I called Jim, “How about a trade?” He hung up. A month later… “ You sure?” “NO”. Four months later with his wife probably telling him “Get that noisy bag out of here”… I tried one more time and basically put it to Jim this way, “You can sell my Comet for ten grand quicker than this “Byers” that nobody knows or cares about, (but me)”.
Jim shrugged his shoulders and we traded straight across. Jim got a very solid and built up 1966 Mercury Comet Cyclone GT Convertible. The Mercury was worth every bit of ten grand and at least double that today (May 2012). I drove the car home and my wife Chris was sad the Cyclone was gone but she was happy for me.
Over the next few years I spoke with three out of maybe six owners who told me the car had ¼ mile history from Halfmoon Bay and Fremont drag strips (SF Bay area) slipping through in the high 11’s. One of these guys told me the car did not qualify at Laguna Seca in 1958 or 1959. Another owner from Halfmoon Bay would not give up the original dual quad intake and carburetors that came with the engine and someday, not that this car needs more power, I’ll get it done.
One of the most memorable days I ever had with it was in Monterey for the vintage races and Pebble Beach Event. I was able to speak again with Phil Hill and get some photos too. I also met Sterling Moss and Max Balchowsky. And while helping David Love carefully pour coolant into his 1958 250 TR, we joked around a bit with Jay Leno. PS… I met David Love the same day I found the Byers at The Palo Alto Concourse when he was showing his 1958 #9 250 TR and his TDF.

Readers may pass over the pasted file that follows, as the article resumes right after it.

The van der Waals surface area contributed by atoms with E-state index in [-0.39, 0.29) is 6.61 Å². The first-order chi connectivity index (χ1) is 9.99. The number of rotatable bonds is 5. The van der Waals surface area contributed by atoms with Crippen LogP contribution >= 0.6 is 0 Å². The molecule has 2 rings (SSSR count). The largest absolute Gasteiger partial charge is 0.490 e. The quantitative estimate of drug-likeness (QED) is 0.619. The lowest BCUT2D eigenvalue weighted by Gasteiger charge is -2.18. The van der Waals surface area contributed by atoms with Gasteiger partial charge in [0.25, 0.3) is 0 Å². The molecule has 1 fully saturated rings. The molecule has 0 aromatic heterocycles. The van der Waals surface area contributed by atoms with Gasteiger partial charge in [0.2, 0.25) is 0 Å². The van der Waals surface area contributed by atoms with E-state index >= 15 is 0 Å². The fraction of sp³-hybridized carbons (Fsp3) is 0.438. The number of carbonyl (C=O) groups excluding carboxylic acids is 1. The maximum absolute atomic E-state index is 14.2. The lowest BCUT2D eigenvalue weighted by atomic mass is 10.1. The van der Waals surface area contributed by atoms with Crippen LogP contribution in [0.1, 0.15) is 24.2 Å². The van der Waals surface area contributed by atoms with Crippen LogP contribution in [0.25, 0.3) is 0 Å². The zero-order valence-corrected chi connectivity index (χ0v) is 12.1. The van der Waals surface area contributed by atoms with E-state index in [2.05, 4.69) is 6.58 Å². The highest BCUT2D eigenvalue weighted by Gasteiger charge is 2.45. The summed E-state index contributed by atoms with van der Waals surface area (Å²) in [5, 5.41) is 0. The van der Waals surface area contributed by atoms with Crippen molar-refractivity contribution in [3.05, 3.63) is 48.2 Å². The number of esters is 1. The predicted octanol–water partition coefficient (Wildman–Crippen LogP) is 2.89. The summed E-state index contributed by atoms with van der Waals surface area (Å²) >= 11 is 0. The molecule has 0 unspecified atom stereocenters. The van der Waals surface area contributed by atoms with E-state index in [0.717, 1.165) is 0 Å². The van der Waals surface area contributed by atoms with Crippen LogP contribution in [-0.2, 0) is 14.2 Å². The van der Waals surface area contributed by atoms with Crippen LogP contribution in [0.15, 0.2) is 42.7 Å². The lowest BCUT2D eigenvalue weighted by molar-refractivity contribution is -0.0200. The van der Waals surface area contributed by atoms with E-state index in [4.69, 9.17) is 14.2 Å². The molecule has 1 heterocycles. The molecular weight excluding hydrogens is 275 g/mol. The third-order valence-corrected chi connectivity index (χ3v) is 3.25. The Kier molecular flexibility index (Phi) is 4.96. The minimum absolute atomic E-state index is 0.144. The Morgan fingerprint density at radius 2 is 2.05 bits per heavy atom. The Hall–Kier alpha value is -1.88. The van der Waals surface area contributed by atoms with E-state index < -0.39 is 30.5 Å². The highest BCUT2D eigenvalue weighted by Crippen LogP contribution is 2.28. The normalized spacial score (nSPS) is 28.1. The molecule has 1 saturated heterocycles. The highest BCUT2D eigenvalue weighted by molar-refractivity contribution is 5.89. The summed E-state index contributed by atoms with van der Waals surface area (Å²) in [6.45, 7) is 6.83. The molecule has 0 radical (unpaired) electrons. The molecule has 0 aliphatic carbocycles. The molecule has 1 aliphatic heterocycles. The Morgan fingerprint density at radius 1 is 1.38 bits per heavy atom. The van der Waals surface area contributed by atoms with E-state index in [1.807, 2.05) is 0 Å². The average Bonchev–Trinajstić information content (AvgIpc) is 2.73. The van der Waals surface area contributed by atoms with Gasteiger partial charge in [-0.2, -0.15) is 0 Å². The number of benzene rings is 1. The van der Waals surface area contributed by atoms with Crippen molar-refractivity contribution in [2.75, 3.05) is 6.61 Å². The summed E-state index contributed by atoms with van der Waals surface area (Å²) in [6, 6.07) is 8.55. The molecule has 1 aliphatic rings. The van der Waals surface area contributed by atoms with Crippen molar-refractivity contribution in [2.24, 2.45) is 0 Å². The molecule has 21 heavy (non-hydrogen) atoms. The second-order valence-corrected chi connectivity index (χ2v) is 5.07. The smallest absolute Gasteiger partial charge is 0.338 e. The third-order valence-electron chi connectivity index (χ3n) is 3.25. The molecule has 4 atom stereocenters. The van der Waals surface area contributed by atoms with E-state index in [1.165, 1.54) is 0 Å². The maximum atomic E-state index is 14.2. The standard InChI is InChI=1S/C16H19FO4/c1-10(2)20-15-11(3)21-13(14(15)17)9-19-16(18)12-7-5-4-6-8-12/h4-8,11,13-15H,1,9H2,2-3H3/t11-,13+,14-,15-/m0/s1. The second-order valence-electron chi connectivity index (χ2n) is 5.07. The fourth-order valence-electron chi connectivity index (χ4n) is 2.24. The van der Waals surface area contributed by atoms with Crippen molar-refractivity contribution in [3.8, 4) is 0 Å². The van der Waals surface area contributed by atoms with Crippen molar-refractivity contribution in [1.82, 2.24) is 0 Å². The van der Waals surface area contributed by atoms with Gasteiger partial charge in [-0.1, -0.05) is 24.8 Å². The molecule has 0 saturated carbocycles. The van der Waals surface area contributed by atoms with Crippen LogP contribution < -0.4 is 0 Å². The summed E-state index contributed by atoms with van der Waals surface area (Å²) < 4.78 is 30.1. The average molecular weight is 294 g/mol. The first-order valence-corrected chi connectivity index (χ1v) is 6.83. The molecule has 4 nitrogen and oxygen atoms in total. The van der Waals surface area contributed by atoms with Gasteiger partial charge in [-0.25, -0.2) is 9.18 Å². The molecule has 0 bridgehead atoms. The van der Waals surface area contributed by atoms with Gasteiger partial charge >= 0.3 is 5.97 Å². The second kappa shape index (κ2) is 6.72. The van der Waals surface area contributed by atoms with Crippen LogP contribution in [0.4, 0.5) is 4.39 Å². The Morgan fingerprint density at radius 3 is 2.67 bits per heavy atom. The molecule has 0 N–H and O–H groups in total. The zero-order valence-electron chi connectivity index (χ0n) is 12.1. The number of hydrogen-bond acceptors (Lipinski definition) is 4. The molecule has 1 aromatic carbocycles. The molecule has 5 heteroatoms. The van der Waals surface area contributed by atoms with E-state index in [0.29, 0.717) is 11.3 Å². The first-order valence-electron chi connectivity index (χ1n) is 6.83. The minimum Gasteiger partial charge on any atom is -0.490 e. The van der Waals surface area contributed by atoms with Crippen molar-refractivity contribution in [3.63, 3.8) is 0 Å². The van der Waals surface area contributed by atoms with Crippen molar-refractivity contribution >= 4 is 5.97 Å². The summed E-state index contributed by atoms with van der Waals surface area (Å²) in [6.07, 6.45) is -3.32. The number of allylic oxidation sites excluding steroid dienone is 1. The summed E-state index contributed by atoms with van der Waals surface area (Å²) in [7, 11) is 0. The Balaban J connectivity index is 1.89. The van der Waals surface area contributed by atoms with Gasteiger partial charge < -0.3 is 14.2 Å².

Over the years I had the transmission rebuilt, brakes gone through, replaced the drive shaft and a whole lot more. In 2007 I gave it a body on restoration that brought the car to a whole new level of safety and performance. Basic modifications like steering box, shock kit and steering column were replaced when the front end was rebuilt, the interior seating was reupholstered and the dash area upgraded with a full set of Stewart Warner gauges.
The windshield was taken out and replaced with Lexan. The sketchy original exhaust system was replaced with tuned headers through to the side pipes. The only body modification I added was a small air dam to the front similar to Jim Hall’s Chaparral Mark 1. For nostalgia the car was finished in white with blue stripes.
What a great story and thanks so much to Geordie Prodis for taking the time to share with us the “how and why” this car became a reality for him and has family. And….we hope to see Geordie’s Byers at the 2013 Milwaukee Masterpiece Concours d’Elegance scheduled later this year in Milwaukee, Wisconsin (click here for more information on attending this event). Colorado is a lot of distance from Milwaukee, but I promised him that “the first beer’s on me” when he gets there. Maybe that will do the trick…
Hope you enjoyed the story, and until next time…
Glass on gang…